8. The Swan • The show risks the health of women by transforming “Ugly Ducklings” to go through a series of plastic surgery to be beautiful, hence the name “ The Swan.” • The show has been criticized for promoting plastic surgery and portraying a view of beauty packaged and marketed by the fashion industry, and a lack of ethics in preying on vulnerable women.

  9. Concerns These TV series give viewers of all ages the false notion that women who are young, stereotypically beautiful and reliable on men with money will be successful and live a happy life.

  10. Women in Advertisements Images of female bodies are everywhere. Women—and their body parts—sell everything from food to cars. Popular film and television actresses are becoming younger, taller and thinner. Some have even been known to faint on the set from lack of food. Women’s magazines are full of articles urging that if they can just lose those last twenty pounds, they’ll have it all—the perfect marriage, loving children, great sex, and a rewarding career.

  11. Advertisements

  12. Women in Advertisements • Advertising has many effects on society as a whole. The ads that females are in are mostly those that portray them as them and thin and beautiful while some how also being subservient to men. • The negative effects of advertising on women fall into a huge range of problems. The most common would effect women’s struggles with dieting and eating disorders. • Women in advertisements are often portrayed as unrealistic and unattainable figures. These images have brought many girls into depression or have brought many girls to resort to eating disorders. • The inner struggles of keeping the pain in cause some girls to want to commit suicide before ever wanting to be fat.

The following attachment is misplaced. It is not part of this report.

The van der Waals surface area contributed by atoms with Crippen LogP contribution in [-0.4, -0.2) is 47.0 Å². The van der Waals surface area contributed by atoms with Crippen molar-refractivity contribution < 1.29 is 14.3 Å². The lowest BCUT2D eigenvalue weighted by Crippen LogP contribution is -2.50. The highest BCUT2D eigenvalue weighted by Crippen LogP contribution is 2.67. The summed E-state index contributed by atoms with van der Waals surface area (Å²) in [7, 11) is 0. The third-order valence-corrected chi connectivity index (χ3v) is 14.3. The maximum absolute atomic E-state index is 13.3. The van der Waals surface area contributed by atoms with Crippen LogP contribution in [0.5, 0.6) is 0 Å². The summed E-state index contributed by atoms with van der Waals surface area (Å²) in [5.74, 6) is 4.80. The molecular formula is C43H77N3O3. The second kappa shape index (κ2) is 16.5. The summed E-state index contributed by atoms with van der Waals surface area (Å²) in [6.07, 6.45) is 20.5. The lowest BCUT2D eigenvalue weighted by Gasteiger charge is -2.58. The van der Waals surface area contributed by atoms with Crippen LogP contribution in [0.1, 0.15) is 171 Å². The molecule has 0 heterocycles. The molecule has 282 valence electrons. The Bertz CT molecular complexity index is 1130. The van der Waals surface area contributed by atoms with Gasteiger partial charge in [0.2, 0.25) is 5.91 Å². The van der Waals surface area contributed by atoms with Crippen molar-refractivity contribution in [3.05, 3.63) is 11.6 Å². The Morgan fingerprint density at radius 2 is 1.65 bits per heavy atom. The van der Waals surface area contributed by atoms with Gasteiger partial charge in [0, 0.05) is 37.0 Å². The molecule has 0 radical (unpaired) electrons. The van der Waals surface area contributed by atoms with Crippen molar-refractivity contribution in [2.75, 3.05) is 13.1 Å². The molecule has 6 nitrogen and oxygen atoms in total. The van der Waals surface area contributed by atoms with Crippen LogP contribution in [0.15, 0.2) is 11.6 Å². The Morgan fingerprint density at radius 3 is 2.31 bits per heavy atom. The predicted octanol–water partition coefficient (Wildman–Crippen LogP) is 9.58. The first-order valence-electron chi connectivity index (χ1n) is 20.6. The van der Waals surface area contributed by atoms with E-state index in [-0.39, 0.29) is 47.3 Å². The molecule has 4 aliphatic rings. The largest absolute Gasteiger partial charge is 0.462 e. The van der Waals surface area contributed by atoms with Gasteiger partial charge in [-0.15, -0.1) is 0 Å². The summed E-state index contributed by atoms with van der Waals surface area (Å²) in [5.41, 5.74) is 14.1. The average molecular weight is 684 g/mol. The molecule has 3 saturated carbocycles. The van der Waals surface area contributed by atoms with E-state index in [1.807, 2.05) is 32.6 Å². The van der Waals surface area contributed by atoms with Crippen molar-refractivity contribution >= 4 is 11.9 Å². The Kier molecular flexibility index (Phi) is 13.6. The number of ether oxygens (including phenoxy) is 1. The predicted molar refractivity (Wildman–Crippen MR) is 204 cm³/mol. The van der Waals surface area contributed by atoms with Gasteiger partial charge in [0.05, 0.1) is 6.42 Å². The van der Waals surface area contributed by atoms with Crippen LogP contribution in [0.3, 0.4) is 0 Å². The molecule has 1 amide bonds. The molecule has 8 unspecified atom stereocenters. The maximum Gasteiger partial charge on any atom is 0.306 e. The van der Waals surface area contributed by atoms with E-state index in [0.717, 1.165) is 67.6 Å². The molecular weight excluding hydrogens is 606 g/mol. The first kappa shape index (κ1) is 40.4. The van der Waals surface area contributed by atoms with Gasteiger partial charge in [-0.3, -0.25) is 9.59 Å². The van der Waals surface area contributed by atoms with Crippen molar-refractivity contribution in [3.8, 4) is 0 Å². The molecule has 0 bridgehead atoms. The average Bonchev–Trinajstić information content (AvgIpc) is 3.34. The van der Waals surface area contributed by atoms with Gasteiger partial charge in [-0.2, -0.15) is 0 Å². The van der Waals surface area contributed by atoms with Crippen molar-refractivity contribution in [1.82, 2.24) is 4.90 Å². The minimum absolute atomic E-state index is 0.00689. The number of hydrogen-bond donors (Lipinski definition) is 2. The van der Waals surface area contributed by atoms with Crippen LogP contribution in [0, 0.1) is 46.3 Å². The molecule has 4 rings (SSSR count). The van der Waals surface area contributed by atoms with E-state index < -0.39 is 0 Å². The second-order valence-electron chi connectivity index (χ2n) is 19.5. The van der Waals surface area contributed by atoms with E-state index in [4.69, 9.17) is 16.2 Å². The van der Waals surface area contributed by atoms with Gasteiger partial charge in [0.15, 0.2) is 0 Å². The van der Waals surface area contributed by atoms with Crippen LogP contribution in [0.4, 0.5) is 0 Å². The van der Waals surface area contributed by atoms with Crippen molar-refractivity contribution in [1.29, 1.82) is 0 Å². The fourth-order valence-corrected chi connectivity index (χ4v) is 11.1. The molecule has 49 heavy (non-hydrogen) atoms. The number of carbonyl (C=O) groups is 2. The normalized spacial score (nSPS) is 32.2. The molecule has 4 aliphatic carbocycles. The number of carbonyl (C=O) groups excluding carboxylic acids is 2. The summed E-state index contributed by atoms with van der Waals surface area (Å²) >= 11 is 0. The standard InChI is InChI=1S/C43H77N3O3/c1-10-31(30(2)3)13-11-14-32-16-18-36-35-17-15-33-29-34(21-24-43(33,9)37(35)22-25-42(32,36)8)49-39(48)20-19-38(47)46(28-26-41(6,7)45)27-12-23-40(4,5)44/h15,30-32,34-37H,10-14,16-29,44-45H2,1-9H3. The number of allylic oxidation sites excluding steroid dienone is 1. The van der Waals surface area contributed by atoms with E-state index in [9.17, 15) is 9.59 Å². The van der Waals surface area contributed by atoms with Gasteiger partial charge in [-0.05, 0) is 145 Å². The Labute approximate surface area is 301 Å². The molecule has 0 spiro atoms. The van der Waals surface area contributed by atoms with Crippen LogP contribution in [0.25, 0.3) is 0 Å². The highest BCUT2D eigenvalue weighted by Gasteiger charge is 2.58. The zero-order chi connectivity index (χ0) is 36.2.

13. Advertisements are Everywhere • We live in a society of extremely thin models and very lean celebrities.Todays popular magazine covers are titled “Best and Worst Beach Bodies” and “Too Thin for TV.” • Weekly tabloids feature stories on who has lost the most weight and who needs to cover up. • The idea is: thin is in is everywhere, and is hardly escapable from the advertising industry. Although the messages are damaging and often untrue, young girls everywhere are suffering the consequences of constant exposure to overly thin models and movie stars • What young girls need to understand is that these images are false and technology can make someone who is overweight look skinny with a simple click of a button on photoshop.

  14. Conclusion • Women's obsession with beauty is so evident in our society today, as a result of mass consumptions of TV and other media outlets. Sadly, more and more women aspire to become the stereotypical and ideal women. Women are preoccupied withgetting thin and staying thin. This obsession starts for many young girls as early as elementary school. 
 • Excessive dieting can not only lead toy starvation by taking away the nutrients the body needs to survive, therefore, damaging the organs, which can lead to death. 
 • The violence we can do to ourselves if we unknowingly accept these stereotypes can be very subtle. Young girls need to realize that they don't have to look like their favorite models of actresses to be beautiful. These people put a huge amount of effort into maintaining a certain look, and they get paid lots of money for their trouble. • We are leading normal lives in the real world, yet for some reason young women are striving to be like them.